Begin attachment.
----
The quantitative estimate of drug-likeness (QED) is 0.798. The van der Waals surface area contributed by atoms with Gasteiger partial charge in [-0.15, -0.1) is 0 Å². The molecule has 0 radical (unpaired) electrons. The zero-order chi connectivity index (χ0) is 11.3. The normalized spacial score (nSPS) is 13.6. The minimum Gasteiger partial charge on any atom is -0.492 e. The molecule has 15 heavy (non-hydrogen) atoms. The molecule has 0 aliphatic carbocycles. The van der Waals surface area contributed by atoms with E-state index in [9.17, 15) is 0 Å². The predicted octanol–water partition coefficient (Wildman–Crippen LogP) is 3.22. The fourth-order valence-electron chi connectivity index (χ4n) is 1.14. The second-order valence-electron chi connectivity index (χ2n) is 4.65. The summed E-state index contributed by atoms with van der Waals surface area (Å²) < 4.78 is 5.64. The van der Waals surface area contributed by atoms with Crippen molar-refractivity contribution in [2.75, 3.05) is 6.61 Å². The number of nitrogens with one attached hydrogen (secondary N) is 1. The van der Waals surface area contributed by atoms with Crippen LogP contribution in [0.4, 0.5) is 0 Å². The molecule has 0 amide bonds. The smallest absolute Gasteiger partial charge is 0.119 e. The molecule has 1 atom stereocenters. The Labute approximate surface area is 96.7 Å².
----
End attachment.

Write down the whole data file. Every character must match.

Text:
The quantitative estimate of drug-likeness (QED) is 0.798. The van der Waals surface area contributed by atoms with Gasteiger partial charge in [-0.15, -0.1) is 0 Å². The molecule has 0 radical (unpaired) electrons. The zero-order chi connectivity index (χ0) is 11.3. The normalized spacial score (nSPS) is 13.6. The minimum Gasteiger partial charge on any atom is -0.492 e. The molecule has 15 heavy (non-hydrogen) atoms. The molecule has 0 aliphatic carbocycles. The van der Waals surface area contributed by atoms with E-state index in [9.17, 15) is 0 Å². The predicted octanol–water partition coefficient (Wildman–Crippen LogP) is 3.22. The fourth-order valence-electron chi connectivity index (χ4n) is 1.14. The second-order valence-electron chi connectivity index (χ2n) is 4.65. The summed E-state index contributed by atoms with van der Waals surface area (Å²) < 4.78 is 5.64. The van der Waals surface area contributed by atoms with Crippen molar-refractivity contribution in [2.75, 3.05) is 6.61 Å². The number of nitrogens with one attached hydrogen (secondary N) is 1. The van der Waals surface area contributed by atoms with Crippen LogP contribution in [0.4, 0.5) is 0 Å². The molecule has 0 amide bonds. The smallest absolute Gasteiger partial charge is 0.119 e. The molecule has 1 atom stereocenters. The Labute approximate surface area is 96.7 Å².